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Apple Secret Lab In Oregon Starts Working On Mac Processors To Replace Intel Chips

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Apple reportedly has a secret laboratory in Oregon, where work has already started on custom Mac processors that will replace the Intel chips currently found in the computers.

Apple's plan to drop Intel chips, named Project Kalamata, is expected to start in 2020. If the rumors are true, it looks like Apple is already starting to develop its own processors.

Apple Secret Lab Quietly Opens In Oregon

According to The Oregonian, Apple has quietly opened a secret hardware engineering laboratory in Oregon. The company has hired nearly two dozen people who are former employees of Intel and other tech companies in the area, according to job listings, social media accounts, and a source familiar with the recruiting efforts of Apple. Hiring started since November, with a number of employees once holding senior engineering or research roles in Intel.

Apple, as with many of its research initiatives such as Project Titan, remains very secretive with its plans for the secret lab in Oregon. As such, it is unclear how many employees Apple is looking to hire, what are the products that the employees in the facility will work on, and where is the exact location of the laboratory.

Sources, however, believe that the facility is located near the border of Beaverton and Hillsboro, closer to the hardware hub of Oregon than the software companies in Portland, but it does not have the same design as a major Apple campus.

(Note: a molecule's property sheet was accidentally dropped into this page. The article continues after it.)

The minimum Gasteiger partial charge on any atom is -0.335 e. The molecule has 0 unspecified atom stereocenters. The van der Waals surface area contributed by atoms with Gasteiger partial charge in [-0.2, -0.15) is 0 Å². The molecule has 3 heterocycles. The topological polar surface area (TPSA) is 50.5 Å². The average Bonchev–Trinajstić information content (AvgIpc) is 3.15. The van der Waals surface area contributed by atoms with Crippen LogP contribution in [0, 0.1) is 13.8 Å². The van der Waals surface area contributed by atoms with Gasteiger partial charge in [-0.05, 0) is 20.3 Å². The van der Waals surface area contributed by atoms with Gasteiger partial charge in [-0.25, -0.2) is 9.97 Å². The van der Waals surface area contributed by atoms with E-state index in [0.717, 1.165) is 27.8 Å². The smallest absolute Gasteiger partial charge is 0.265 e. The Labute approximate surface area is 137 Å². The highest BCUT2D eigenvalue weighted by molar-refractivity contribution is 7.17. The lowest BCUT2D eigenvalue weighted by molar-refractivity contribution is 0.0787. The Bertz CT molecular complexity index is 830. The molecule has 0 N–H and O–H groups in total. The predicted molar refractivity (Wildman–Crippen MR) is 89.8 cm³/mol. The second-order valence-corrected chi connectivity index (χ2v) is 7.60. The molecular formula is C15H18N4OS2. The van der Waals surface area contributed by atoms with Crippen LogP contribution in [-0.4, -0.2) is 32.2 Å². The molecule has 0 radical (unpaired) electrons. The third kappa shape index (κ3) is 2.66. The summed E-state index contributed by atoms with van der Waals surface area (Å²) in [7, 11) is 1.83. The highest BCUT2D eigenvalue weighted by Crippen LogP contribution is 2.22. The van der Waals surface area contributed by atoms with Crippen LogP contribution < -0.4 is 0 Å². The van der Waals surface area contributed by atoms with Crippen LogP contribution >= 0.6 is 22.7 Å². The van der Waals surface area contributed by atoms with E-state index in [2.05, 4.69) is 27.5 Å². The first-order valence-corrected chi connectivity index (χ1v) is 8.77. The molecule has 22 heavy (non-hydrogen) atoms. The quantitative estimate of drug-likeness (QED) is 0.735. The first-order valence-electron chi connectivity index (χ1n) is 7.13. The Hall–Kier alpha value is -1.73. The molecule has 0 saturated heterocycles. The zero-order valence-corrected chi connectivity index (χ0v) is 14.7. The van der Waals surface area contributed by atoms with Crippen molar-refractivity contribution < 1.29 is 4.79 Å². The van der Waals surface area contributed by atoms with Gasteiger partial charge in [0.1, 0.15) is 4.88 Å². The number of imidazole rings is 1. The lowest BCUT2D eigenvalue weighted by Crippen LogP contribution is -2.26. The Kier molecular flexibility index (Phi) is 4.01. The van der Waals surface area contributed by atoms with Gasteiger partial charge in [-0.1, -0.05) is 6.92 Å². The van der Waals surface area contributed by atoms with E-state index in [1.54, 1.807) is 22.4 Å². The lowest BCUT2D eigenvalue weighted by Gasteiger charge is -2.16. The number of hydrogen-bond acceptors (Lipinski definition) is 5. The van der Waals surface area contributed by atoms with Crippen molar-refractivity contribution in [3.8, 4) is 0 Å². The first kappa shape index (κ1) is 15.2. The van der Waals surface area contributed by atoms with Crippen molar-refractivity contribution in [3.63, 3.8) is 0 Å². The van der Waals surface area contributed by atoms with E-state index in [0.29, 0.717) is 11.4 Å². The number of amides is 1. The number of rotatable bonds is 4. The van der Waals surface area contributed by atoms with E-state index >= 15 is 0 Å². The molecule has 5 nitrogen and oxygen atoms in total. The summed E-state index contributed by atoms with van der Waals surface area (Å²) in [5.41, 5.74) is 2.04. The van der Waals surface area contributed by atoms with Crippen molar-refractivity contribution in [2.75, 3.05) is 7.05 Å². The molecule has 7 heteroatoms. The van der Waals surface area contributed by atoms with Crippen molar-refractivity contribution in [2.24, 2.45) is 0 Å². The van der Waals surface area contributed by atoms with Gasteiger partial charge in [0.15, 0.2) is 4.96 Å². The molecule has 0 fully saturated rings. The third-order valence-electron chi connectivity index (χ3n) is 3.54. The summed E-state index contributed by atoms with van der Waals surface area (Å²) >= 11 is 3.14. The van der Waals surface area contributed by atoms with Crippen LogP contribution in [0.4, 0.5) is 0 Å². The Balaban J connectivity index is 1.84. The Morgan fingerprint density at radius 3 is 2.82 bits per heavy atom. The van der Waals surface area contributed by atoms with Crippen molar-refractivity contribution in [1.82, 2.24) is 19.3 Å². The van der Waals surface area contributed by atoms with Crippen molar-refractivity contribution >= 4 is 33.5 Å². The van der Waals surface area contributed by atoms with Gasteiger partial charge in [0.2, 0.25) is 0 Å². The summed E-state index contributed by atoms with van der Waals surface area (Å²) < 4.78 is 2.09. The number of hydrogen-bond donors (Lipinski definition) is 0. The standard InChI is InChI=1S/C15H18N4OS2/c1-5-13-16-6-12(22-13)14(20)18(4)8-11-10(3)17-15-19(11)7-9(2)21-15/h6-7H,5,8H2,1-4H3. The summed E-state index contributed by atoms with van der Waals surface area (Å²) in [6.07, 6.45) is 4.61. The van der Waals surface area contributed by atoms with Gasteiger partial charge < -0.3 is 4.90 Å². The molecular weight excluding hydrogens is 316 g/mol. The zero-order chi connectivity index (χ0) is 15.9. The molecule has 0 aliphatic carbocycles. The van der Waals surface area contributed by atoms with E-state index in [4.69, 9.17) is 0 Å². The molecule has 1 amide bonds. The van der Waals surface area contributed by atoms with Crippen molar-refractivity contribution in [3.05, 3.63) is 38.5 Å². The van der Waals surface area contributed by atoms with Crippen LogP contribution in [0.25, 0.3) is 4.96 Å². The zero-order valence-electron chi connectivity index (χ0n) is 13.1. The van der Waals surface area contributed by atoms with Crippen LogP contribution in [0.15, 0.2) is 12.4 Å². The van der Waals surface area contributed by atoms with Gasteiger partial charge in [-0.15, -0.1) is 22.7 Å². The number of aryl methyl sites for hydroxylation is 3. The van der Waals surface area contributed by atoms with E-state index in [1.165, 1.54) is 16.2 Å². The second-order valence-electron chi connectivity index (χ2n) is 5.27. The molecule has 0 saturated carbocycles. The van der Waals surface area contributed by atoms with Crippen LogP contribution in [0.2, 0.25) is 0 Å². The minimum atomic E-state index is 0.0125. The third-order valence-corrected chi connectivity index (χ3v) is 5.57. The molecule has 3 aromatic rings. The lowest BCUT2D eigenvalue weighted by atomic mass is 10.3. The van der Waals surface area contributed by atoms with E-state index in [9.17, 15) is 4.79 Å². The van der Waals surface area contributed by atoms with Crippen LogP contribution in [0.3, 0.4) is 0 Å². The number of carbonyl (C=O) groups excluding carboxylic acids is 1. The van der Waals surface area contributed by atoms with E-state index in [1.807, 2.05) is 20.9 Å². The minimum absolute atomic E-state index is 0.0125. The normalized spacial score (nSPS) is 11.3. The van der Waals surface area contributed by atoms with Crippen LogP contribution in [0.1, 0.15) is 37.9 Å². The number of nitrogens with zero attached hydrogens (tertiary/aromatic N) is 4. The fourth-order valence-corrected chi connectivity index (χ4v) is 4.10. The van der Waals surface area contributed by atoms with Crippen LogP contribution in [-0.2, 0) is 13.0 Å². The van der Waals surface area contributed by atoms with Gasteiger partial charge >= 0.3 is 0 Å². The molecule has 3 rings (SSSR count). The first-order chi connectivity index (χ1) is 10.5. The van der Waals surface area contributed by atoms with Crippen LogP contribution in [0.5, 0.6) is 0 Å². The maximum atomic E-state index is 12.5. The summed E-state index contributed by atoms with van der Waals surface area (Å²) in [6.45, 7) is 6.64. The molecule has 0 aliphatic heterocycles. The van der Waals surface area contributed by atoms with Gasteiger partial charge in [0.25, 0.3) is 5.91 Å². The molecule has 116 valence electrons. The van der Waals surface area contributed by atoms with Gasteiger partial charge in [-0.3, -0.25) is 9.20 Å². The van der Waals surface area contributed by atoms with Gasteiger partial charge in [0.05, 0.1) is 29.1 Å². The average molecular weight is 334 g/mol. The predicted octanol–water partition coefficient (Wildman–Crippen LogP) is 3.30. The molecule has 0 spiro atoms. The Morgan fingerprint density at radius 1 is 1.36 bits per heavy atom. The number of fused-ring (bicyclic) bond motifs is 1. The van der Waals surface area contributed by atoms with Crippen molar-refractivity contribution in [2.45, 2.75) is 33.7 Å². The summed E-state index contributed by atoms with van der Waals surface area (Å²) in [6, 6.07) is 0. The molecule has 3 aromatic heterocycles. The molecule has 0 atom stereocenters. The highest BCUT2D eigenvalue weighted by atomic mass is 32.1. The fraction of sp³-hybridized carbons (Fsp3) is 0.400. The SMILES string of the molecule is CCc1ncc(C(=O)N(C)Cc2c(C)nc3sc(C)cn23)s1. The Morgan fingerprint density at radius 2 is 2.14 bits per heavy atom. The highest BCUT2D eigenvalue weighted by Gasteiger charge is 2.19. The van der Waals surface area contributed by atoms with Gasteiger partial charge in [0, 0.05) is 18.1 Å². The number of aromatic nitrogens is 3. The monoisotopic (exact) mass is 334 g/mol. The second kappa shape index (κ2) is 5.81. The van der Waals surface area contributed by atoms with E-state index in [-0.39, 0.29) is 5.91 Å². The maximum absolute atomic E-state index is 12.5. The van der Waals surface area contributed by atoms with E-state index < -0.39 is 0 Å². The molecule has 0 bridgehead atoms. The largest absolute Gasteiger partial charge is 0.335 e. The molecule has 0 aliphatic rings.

All of these factors combined strongly suggest that Apple will be working on computer processors in Oregon, as the company embarks on the early stages of Project Kalamata.

How Will Apple Benefit From Project Kalamata?

Under Project Kalamata, Apple will use its own custom chips as early as 2020.

The move away from third-party suppliers such as Intel will help reduce internal costs and give Apple more oversight and control over the manufacturing process of Mac computers.

Originally, Apple was planning to add a "Power Nap" chip to Intel processors, but now, the long-term plan is to drop Intel as a supplier completely.

The Intel chips are one of the few major components inside a Mac that is not designed or manufactured by Apple. In comparison, other Apple products such as the iPhone, iPad, and Apple Watch use custom processors.

Intel, however, should be worried with the direction that Apple is taking. Its partnership with Apple is a big reason why Intel is one of the leaders in the industry, with Apple responsible for 5 percent of its annual revenue.

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